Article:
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#6)  Re: Thuja occidentalis

Postby wisconsitom » Tue Jul 26, 2016 9:22 am

Hi miwinski.  Not sure if you're aware or not-no intent to insult your intelligence-nor do I necessarily know what all I've revealed in other threads related to this one....but Door County is a part of the Niagara Escarpment.  Yes, a part of the very same chunk of limestone over which the famous falls plunges.  And indeed, much study has been done of what turn out to be very ancient trees, growing very slowly, directly on some of those cliffs.  That relates to the purpose I had in starting this thread, but is itself a different topic.  What I'm reporting on here is the presence of very large specimens-not making any age claims-that are growing in this ultra-rocky county.  Some of the soils are undoubtedly deeper, some less so, but overall, the conditions in this, the Bruce Peninsula of Ontario, and other maritime-influenced areas of the Great Lakes region having limestone at or near the surface, are such that very large specimens of white cedar can be found.  So a sort of parallel issue-involving the same plant species-but in one case dealing with great antiquity, in the other, truly impressive size.  In both instances, the trees could be very old.  But white cedar in an ideal environment is not quite so slow-growing as the literature would have one believe.  

In any case, should any of you have an interest in this species and care to check out an area having many, many specimens, and many, many very large ones, Door County is your place.  And to break that down just a bit more, the "lake side" is both less developed and has more of the very large ones, it seems, as did also, the northern end of Washington Island.  Rock Island is all white cedar, and there, the cliffs are especially dramatic.  And the Garden Penninsula-that part of Upper Michigan which geologically-speaking is an extension of the Niagara Escarpment-is full of more of the same.

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#7)  Re: Thuja occidentalis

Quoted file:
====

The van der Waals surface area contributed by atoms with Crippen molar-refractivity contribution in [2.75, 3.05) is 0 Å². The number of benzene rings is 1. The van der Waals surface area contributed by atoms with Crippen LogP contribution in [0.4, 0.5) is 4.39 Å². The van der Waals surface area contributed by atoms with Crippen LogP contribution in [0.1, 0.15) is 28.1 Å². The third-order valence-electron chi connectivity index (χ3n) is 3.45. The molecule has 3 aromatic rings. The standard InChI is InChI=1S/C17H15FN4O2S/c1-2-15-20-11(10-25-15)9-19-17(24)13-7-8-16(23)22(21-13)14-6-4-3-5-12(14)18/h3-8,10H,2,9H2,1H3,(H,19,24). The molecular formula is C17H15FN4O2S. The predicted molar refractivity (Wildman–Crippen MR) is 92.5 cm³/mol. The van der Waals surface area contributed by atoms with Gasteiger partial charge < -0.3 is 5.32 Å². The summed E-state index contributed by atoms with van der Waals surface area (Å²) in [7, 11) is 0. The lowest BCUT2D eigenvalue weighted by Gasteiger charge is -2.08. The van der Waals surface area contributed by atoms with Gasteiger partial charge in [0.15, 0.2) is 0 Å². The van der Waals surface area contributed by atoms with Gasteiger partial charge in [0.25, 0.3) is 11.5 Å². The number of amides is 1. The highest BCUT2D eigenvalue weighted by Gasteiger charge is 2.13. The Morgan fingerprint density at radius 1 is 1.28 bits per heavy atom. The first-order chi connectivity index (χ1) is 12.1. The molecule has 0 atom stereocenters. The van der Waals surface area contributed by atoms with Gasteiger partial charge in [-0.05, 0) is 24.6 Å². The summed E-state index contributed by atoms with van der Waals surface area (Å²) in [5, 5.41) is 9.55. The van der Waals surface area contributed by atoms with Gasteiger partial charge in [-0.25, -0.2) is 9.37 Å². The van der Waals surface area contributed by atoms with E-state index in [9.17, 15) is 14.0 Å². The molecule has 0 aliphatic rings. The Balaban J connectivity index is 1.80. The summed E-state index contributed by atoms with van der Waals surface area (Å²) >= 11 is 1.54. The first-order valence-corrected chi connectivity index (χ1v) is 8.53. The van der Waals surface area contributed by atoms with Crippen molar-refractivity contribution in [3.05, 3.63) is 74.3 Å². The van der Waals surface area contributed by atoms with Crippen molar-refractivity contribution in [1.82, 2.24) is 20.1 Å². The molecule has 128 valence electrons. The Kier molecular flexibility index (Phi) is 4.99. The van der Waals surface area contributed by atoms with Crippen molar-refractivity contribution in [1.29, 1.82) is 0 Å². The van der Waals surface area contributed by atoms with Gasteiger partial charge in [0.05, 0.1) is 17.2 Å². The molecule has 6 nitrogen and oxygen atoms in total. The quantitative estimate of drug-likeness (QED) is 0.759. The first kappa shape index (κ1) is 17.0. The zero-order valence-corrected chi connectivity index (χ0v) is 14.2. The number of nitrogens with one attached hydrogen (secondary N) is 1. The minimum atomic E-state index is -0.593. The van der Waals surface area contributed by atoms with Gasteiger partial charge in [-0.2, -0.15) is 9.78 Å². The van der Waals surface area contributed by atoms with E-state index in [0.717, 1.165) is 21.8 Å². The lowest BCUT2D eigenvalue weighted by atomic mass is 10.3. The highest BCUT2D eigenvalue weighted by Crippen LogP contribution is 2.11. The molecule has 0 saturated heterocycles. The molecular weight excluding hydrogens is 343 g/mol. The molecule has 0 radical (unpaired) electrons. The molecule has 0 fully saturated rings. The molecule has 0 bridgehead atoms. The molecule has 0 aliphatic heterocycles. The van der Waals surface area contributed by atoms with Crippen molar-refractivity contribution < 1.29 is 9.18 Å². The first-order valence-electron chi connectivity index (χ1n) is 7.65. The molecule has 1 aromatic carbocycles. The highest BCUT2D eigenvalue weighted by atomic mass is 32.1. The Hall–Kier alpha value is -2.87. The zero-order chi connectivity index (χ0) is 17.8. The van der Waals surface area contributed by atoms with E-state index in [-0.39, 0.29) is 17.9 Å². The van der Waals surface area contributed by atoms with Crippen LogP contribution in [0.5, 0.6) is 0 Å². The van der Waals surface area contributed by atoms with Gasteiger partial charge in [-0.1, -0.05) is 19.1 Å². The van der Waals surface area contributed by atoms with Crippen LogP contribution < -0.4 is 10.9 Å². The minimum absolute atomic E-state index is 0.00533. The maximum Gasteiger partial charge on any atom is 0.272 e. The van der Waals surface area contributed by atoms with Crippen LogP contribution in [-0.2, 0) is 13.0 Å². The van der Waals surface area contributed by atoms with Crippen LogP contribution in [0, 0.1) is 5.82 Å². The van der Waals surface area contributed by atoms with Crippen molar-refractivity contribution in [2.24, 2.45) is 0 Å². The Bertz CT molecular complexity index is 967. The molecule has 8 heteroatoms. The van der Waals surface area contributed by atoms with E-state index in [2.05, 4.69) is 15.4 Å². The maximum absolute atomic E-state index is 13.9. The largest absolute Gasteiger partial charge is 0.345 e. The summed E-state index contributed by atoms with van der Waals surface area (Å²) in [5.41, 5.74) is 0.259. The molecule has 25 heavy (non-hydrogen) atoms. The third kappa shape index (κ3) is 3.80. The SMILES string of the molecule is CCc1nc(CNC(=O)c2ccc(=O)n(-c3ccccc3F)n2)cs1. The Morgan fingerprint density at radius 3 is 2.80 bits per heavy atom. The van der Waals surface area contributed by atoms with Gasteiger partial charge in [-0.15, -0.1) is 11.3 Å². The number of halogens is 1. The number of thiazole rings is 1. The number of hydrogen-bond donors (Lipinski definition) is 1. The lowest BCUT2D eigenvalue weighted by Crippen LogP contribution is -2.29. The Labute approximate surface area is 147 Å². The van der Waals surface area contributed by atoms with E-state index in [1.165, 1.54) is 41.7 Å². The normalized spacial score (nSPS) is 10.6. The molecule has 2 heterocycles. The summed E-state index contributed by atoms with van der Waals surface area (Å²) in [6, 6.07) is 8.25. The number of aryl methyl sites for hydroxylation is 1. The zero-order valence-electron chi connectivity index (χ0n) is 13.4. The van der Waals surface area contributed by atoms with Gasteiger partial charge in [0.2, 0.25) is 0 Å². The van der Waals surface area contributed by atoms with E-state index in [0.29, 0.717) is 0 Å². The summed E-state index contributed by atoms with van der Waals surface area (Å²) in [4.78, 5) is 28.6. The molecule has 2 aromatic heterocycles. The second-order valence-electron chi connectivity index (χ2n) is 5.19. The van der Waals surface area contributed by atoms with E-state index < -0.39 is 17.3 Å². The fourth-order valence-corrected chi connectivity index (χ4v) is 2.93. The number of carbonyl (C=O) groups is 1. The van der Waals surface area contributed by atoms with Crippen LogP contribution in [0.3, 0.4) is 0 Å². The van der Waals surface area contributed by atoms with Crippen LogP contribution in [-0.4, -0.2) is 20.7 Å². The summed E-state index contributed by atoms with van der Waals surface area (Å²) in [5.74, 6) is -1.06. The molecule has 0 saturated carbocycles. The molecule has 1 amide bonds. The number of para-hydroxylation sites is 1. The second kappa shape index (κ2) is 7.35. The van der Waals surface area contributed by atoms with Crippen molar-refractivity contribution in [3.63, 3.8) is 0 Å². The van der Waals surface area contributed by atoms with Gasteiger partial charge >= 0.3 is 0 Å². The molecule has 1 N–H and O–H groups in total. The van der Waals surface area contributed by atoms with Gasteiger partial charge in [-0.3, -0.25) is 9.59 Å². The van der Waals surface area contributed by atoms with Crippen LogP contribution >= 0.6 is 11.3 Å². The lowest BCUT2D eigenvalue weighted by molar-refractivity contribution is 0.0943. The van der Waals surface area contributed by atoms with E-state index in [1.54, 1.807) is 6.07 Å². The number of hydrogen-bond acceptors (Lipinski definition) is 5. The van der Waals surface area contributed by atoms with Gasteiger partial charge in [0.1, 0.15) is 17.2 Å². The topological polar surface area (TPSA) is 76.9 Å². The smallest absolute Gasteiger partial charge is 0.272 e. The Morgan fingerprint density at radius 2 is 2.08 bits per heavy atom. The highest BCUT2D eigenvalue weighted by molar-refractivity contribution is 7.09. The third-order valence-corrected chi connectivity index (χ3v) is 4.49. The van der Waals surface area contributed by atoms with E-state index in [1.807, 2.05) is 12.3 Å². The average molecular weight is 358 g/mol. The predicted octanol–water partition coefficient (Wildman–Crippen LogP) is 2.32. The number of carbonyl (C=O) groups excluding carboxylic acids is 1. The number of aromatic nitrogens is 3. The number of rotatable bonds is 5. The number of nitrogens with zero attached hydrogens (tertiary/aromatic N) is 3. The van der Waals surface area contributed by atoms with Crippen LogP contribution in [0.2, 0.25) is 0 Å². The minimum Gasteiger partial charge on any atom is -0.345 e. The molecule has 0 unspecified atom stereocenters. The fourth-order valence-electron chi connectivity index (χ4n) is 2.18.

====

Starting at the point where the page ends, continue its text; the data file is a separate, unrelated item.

Postby Larry Tucei » Tue Jul 26, 2016 12:57 pm

Tom-   Thanks for the info I go up to Wisconsin a lot. Although I'm in  the northwestern area  maybe I could go by and check them our sometime.  Larry
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#8)  Re: Thuja occidentalis

Postby wisconsitom » Wed Jul 27, 2016 9:43 am

Heh......a little shall we say "moist" in NW Wisconsin of late!  Some place up there received 14 inches of rain in one event recently, with the entire area getting anywhere from 5 to 11 inches from that storm event.  Right where the dear governor and his campaign contributors wanted to site this planet's largest open-pit iron ore mine.......and now, a giant hog farm, something like 30,000 hogs.  That's just a lot of pig shit!
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#9)  Re: Thuja occidentalis

Postby Lucas » Wed Jul 27, 2016 1:30 pm

https://www.instagram.com/p/BBU5_o-x3fa/

Not really a giant, but a very persistent White Cedar in the Niagara Glen, and doing quite well by it! Kind of Giant-Squid-like.
We travel the Milky way together, trees and men. - John Muir
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#10)  Re: Thuja occidentalis

Postby wisconsitom » Wed Jul 27, 2016 2:01 pm

Awesome.  If you or I tried to get a tree growing on a rock like that, we'd fail every time.  That's one of the things I love about white cedar stands-their many old-growth characteristics.  Where my land is, in Oconto County, WI in the "near north", numerous very large white cedar somehow had a paper birch get started right next to them such that the two trees are as I like to call it, "friends for life", the faster-growing birch often exceeding in height the white cedar.  There's not one, not two such examples in that swamp, but many!  Too bad I'm such a slacker when it comes to photos......this is a most interesting site.

Thanks for sharing.